I may have saved the best weekend trip for last. I have been impressed with the potential for tourism in Angola, and a quick trip to Malanje last weekend only reinforced that opinion. The ride from Luanda involves a gentle climb through a large imbondeiro (baobab) forest to the town of Dondo, at which point we continued in the direction of Malanje only to find that a bridge was under construction about 20 minutes down the road. There were cars waiting, so we thought it might be a temporary close. Rolling down the window to ask for an estimate, we were told that the bridge should be open by Monday (it was Saturday morning). We found an alternate (unpaved) route and amazingly didn’t end up losing much time.
The Kalandula Falls (known as the Duque de Bragança Falls during colonial times) were impressive. The remarkable part about it for me was that there is absolutely nothing stopping you from walking right up to the edge, and falling over should you be so unlucky. The large sandstones in the river bed atop the falls are full of carved graffiti from colonial times and make for some interesting reading. During the visit I kept thinking how waterfalls are a curious attraction. I think they are beautiful, but what exactly are you supposed to do there? I find myself staring at the falls in sections, fixing my gaze on one section of water’s journey downward and then picking a new section when the water I was previously watching is down. Then I focus back to take in the overall scene. I mean, what else could you possibly do? It sounds so boring when you’re writing about it, but people travel hundreds of miles and sometimes base their entire vacations around doing nothing but what I just described. Maybe it’s inspiring. In any event, I spent some time scrambling on the river rocks taking care never to get too close to the edge. And then it was time to go, which was fine by me.
After a quiet Saturday night in town we got up early and drove to the Pedras Negras area, which was another surprise. The road leading into the main area isn’t marked, but we were able to confirm the route by stopping to ask one of the locals in a nearby village. At this point I got out of the truck and rode standing up in the truck bed as we drove down the dirt road through the massive rock formations. We came to another village (Pundo Andongo), this one with paved roads and electricity – a definite leftover from Portuguese times. On the other side of the village was an area with footprints in the smooth rock with a barrier. It turned out we were visiting at the same time as the delegation from the “Miss Malanje” pageant that was due to be held the following weekend. The contestants were taking cheesy photos with the rocks in the background and it was awesome. We asked someone what the footprints meant and got the reply that it was the “footprint of the queen.” Highly doubtful, but we didn’t press for more details. After exploring a bit more and summiting one of the rocks for an impressive view it was time to start the long drive back to Luanda. We took a different route that was in even worse shape than the previous one, and after three hours of shock therapy it was a relief to find the asphalt again. The highlight of the return trip was the need to ford a river with a steep incline on the opposite side (the adjacent bridge was not yet open). We watched a semi full of Coke bottles take two tries to make it up, but luckily we fared better.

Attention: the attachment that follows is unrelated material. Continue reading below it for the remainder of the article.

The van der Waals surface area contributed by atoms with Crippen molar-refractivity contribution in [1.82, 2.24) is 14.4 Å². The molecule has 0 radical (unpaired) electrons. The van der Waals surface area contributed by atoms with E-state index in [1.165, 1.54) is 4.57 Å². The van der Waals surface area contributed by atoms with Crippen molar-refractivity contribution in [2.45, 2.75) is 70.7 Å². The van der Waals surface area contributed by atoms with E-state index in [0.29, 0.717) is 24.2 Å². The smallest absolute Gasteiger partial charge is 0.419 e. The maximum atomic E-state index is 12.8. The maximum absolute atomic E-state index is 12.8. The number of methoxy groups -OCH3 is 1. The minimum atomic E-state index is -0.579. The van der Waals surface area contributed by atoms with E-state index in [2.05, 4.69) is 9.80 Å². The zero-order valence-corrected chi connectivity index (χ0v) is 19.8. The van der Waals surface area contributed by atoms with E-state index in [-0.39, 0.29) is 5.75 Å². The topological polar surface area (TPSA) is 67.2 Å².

Throughout the weekend drive we passed many villages made of mud dwellings with straw roofs. It seemed to be the season to put on a new layer of straw, which makes sense since the rainy season is just around the corner. We’d pass women beating cassava into paste to make funge with the large wooden utensils I had only previously seen in the anthropology museum in Luanda. There were pigs, goats, and chickens roaming around the villages and kids playing soccer. None of these villages had power or running water from what I could tell. It was a glimpse into a life from another century…
Driving through the Baobab Forest:
"The Queen's Footprint":
If at first you don't succeed:
Approaching the Pedras Negras:
Looking down to Pungo Andongo:
Last look at the Pedras Negras: